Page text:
Coding & Cocktails: A LadyDev’s Perspective

Sometimes the most intimidating part of learning something new is taking that first step. After that, it just takes effort. Coding & Cocktails co-director Tamara Copple talks about one of the questions we hear often from our participants. 

Tamara“Tamara, how do you do it?” a Coding & Cocktails attendee asked me, frustrated at her own efforts to make discernible progress. She knows my story: how I heard about Kansas City Women in Technology while listening to public radio station KCUR on the way to work. How my developer husband told me I was “definitely” programmer material and should network with them. How I showed up to the very first Coding & Cocktails session as a participant, fell in love with KCWiT and within three sessions found that I was suddenly the program’s co-director, when I still couldn’t script my way out of a paper bag. She knows the spiel I give every time I present at Coding & Cocktails: “Nobody becomes a programmer by spending 3 hours a night, one night a month, while drinking. Nobody.”

Coding & Cocktails is about overcoming your inhibitions and self-doubt and trying something radically different. Despite the name, drinking alcohol is not required, but if a custom cocktail helps relax you enough to give it a try, we’re your show. If you discover programming is not your thing, that’s okay. Enjoy the drinks, enjoy the camaraderie, and pat yourself on the back for at least giving it a try. You’ve already done more than most.

On the other hand, if you discover you enjoy yourself at Coding & Cocktails and want to learn more, great! However, as with weight loss, yoga or going back to school, anything worth doing takes effort and practice, and eventually you must fully commit to the path to achieve the goal. Here are three things I have learned on my own journey.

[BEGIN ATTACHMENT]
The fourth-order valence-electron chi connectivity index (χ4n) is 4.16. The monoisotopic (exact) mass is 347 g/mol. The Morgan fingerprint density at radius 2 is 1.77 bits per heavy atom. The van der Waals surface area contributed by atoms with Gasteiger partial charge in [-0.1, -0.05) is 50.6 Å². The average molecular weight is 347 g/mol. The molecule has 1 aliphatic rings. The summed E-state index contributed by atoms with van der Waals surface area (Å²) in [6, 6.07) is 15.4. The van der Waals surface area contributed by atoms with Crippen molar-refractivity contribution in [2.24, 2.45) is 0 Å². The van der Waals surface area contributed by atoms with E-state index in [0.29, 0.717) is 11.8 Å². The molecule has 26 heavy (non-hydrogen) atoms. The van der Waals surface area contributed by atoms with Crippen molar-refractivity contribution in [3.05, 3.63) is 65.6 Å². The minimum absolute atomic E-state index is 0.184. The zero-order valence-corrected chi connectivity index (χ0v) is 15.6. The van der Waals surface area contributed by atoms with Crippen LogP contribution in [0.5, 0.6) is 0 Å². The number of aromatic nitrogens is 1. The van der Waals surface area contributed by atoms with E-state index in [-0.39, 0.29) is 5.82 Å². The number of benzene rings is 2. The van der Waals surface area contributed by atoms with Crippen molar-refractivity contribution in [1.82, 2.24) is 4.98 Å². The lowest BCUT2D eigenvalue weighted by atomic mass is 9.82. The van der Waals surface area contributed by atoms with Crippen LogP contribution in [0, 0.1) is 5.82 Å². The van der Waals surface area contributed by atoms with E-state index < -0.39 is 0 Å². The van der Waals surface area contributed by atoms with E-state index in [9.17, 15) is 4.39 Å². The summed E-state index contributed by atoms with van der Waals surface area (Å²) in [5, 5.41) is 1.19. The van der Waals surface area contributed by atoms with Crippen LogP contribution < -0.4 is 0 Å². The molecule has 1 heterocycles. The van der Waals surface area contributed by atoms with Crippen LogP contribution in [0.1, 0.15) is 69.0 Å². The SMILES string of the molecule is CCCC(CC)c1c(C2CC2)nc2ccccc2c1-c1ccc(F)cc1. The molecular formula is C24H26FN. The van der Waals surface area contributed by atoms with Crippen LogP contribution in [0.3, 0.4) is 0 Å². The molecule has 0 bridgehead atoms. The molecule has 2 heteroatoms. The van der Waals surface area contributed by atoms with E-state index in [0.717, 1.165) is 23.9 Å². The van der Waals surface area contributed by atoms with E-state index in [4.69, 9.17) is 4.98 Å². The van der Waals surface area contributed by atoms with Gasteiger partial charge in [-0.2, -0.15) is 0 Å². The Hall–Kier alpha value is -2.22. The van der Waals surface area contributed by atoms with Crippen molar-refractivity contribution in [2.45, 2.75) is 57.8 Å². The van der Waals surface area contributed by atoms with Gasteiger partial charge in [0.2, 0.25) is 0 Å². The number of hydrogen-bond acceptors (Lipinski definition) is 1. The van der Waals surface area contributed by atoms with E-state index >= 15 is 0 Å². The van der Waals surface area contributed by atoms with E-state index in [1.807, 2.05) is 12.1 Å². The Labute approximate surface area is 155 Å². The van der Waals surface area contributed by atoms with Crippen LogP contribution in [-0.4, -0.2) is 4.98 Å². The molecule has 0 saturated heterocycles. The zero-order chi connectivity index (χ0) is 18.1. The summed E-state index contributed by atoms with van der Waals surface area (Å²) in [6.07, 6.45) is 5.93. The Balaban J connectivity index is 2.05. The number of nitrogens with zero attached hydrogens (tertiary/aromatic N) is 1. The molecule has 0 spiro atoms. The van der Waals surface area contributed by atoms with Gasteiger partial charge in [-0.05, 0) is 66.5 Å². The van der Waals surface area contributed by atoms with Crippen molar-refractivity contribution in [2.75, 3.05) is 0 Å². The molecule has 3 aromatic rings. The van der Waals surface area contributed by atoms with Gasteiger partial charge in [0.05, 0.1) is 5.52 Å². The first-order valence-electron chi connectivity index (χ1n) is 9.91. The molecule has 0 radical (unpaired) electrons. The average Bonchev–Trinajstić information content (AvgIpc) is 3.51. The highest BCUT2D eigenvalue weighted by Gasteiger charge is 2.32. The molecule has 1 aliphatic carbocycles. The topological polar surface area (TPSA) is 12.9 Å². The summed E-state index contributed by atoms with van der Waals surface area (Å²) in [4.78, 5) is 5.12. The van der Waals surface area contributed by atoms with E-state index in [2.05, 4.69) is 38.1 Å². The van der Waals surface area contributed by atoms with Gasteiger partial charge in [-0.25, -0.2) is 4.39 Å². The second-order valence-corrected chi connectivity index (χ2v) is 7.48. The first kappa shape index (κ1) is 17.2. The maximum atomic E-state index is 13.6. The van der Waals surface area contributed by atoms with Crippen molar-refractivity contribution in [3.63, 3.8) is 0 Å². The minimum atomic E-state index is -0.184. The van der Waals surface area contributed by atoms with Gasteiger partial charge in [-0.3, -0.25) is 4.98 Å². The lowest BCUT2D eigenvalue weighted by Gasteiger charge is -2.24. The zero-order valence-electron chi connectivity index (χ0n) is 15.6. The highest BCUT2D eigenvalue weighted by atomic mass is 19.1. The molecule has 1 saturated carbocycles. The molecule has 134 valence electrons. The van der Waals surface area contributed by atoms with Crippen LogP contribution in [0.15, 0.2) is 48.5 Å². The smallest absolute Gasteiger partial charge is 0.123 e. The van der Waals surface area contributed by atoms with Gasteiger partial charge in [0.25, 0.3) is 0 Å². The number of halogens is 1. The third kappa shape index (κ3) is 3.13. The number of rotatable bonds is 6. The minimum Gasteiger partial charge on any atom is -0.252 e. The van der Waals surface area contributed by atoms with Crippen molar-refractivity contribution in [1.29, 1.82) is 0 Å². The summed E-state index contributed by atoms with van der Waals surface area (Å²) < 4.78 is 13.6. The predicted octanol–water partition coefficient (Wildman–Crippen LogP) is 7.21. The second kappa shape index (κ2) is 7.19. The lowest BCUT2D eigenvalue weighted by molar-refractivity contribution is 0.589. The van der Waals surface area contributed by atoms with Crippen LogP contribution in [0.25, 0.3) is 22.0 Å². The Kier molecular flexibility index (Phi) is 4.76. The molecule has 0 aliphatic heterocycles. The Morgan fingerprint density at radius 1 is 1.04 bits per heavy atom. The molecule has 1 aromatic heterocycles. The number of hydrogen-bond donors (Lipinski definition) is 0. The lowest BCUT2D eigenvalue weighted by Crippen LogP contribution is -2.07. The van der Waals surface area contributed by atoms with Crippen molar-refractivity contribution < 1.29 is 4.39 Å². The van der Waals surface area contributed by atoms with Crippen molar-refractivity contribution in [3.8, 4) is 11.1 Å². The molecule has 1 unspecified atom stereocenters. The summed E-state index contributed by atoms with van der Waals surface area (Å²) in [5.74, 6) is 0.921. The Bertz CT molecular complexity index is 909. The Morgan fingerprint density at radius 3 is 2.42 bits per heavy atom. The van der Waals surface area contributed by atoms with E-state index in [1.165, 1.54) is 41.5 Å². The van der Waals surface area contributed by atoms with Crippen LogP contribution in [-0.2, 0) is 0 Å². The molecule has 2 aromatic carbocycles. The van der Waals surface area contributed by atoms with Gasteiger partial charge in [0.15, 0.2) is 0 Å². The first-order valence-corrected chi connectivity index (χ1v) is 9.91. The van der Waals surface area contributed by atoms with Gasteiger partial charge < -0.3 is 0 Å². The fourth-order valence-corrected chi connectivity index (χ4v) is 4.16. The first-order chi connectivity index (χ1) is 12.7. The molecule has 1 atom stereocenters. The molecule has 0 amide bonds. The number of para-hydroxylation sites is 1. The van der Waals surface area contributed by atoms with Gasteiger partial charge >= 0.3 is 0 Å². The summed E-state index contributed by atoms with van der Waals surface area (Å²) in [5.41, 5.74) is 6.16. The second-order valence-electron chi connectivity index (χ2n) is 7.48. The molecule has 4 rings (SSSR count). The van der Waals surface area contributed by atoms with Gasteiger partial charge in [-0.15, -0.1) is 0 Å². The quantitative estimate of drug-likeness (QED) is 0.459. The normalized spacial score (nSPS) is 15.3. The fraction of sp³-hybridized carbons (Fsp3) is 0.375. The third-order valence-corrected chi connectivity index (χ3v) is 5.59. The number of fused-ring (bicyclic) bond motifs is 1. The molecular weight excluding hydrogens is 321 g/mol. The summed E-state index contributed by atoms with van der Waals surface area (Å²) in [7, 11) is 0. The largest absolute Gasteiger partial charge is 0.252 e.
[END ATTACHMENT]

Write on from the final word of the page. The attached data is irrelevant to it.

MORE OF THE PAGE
First, know thyself. Know in your heart of hearts why you want to pursue programming. It takes a certain kind of thinker – not a mathematician, but a person who can think logically in steps and see patterns. One who enjoys building, and creating. One who really digs problem solving. Thanks to the plethora of free coding classes available online, just about anyone can learn the fundamentals but it takes a problem solver to get to the next level. I think in pictures and concepts, so algorithmic thinking is a learned behavior for me, but I persist because I like problem solving, and programming challenges me mentally in a way I enjoy.

Second, be accountable to yourself. As the program co-director, I have deliverables. I have a presentation to script in HTML, CSS and JavaScript. When I present a topic, I need to know what I’m talking about. When my partner Sarah asked, “Do you think you could push the presentation to the website this month?” I figured it out even though I had never touched the website code before. Trial by fire may not be necessary but you must carve out the time for learning and more importantly, practicing. If it takes the pressure of a deadline, so be it, you can always set one for yourself!

Finally, build your network. Be seen, be heard, and be active. Meetup has a nearly inexhaustible list of technical user groups. KCWiT specializes in connecting women who “want to be” with those who “are.” Talk to other women programmers, and make friends. We even have a Slack chat group for that very purpose. Letting people get to know you and your commitment makes them more willing to help you along your journey, and eventually even help you network into that life-changing job.

At Coding & Cocktails we provide a feminine, low-stress, non-judgmental environment for self-discovery. What happens next is up to you.

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